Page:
Edtech can’t solve the problems facing education

Edtech has risen from the ashes – but the government’s new strategy won’t solve the funding or workload crises, writes Ed Dorrell
5th April 2019, 12:03am
Edtech Can't Help The Funding & Workload Crisis

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Edtech can’t solve the problems facing education

https://www.tes.com/magazine/archived/edtech-cant-solve-problems-facing-education

There was a time not so long ago when advocates for edtech in this country could have been forgiven for thinking that their cause was lost.

Ministers such as Nick Gibb, in tandem with the traditionalist wing of the new education establishment, were using all of their authority and powers of persuasion to suppress anything that looked like tech innovation in the classroom.

To be fair, their position was, and is, an understandable reaction to the worst excesses of New Labour-inspired futurism, in which tablets and whizz bangs were distributed as a way of rethinking education and “disrupting” teaching.

But the edtech sector has, rather like a phoenix from the flames, enjoyed an improbable political comeback in the past year or two, crowned on Wednesday with the publication of the Department for Education’s edtech strategy.

There are a few simple reasons for this unlikely reversal of fortunes. Firstly, the edtech sector has admirably reinvented itself as chastened: the marketing is no longer about replacing teachers, and more about helping them. Teachers are no longer being removed: they’re being empowered.

This welcome change in approach has come hand-in-hand with the arrival of a (relatively) young education secretary in the form of Damian Hinds, who appears to be less cynical than some of his more traditional ministerial colleagues and predecessors about digital technology as a whole.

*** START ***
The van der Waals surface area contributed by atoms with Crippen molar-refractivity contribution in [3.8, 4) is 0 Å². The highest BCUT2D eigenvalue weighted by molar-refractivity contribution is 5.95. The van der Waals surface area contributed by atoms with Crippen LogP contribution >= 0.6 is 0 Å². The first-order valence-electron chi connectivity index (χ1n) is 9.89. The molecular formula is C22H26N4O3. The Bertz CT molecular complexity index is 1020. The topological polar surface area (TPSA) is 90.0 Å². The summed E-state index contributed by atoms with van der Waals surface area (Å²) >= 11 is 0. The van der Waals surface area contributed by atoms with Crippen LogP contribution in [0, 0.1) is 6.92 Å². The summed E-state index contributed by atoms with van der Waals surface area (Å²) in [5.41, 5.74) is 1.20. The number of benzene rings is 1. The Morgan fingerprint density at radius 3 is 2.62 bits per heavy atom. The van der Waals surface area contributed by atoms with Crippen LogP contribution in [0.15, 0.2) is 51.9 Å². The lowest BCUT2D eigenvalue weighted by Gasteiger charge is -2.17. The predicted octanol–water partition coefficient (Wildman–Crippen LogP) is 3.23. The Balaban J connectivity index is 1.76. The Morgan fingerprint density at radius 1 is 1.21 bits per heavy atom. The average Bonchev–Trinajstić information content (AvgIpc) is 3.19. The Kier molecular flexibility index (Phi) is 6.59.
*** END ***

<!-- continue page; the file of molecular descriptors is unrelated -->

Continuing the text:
Together, the tech firms and the secretary of state have developed new messaging that works for both of them: that edtech is key to solving the crises of funding and workload. The story, so it goes, is that tech in the classroom is about helping both the school and the teacher to become more efficient.

So far, so good. This new narrative may be expedient for politicians and profitable for investors, but that doesn’t mean it is without merit. The most successful companies in this “space” - and Britain does have some of the very best - are indeed wonderful in helping educators to do more with less.

But we should not allow this story - spinning, even - to go unchallenged. The simple fact is this: the edtech strategy, for all its shiny brochures and smooth ministerial launches, is worth £10 million to the sector. That’s barely the budget of a secondary school. It is essentially nothing.

Of course, some good may come out of it - some useful networking (forgive the pun) may allow for the sharing of best practice and there may be some handy CPD produced - but this is not going to plug the sector’s funding black hole. It’s not even going to come close.

Even if every single school in the country adopted the most cost-effective technological solutions over the next few years, we would still see schools on the breadline, curricula being thinned and teachers being laid off. Even if an extra zero were added to that £10 million figure, I very much doubt that there would be a neat bit of software wizardry that could even dent the 8 per cent cuts experienced by the sector since 2010.

Similarly, there is no magical digital solution to the workload epidemic driving teachers and leaders out of the profession. Of course, there are many ways to improve data management using software, but the problem of entrenched overwork will truly be resolved only if and when we tackle the root cause: the stranglehold that our defective accountability system has on the sector.

Anyone - salesperson or Westminster bigwig - who tries to tell you that solutions to these deep-seated problems can be found at the flick of an internet switch may as well be flogging you snake oil. Don’t buy it.

@Ed_Dorrell

This article originally appeared in the 5 April 2019 issue under the headline “Don’t trust the spin doctors who claim that tech can fix education”

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